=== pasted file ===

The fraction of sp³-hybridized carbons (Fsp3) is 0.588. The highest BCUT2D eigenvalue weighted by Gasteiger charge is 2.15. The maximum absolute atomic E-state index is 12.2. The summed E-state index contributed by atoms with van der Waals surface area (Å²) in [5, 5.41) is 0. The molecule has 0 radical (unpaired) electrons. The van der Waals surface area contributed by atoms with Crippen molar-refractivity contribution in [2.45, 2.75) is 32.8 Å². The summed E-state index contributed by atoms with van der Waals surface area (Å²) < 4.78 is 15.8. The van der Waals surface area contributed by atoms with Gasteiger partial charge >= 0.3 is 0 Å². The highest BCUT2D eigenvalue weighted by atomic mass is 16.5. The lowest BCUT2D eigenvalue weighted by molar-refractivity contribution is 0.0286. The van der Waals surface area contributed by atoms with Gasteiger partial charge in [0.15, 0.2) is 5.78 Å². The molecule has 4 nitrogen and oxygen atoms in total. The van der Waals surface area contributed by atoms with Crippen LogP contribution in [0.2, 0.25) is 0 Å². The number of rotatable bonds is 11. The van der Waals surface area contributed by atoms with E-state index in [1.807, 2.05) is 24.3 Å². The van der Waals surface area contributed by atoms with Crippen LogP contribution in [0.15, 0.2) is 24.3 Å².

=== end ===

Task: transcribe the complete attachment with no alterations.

The fraction of sp³-hybridized carbons (Fsp3) is 0.588. The highest BCUT2D eigenvalue weighted by Gasteiger charge is 2.15. The maximum absolute atomic E-state index is 12.2. The summed E-state index contributed by atoms with van der Waals surface area (Å²) in [5, 5.41) is 0. The molecule has 0 radical (unpaired) electrons. The van der Waals surface area contributed by atoms with Crippen molar-refractivity contribution in [2.45, 2.75) is 32.8 Å². The summed E-state index contributed by atoms with van der Waals surface area (Å²) < 4.78 is 15.8. The van der Waals surface area contributed by atoms with Gasteiger partial charge >= 0.3 is 0 Å². The highest BCUT2D eigenvalue weighted by atomic mass is 16.5. The lowest BCUT2D eigenvalue weighted by molar-refractivity contribution is 0.0286. The van der Waals surface area contributed by atoms with Gasteiger partial charge in [0.15, 0.2) is 5.78 Å². The molecule has 4 nitrogen and oxygen atoms in total. The van der Waals surface area contributed by atoms with Crippen LogP contribution in [0.2, 0.25) is 0 Å². The number of rotatable bonds is 11. The van der Waals surface area contributed by atoms with E-state index in [1.807, 2.05) is 24.3 Å². The van der Waals surface area contributed by atoms with Crippen LogP contribution in [0.15, 0.2) is 24.3 Å².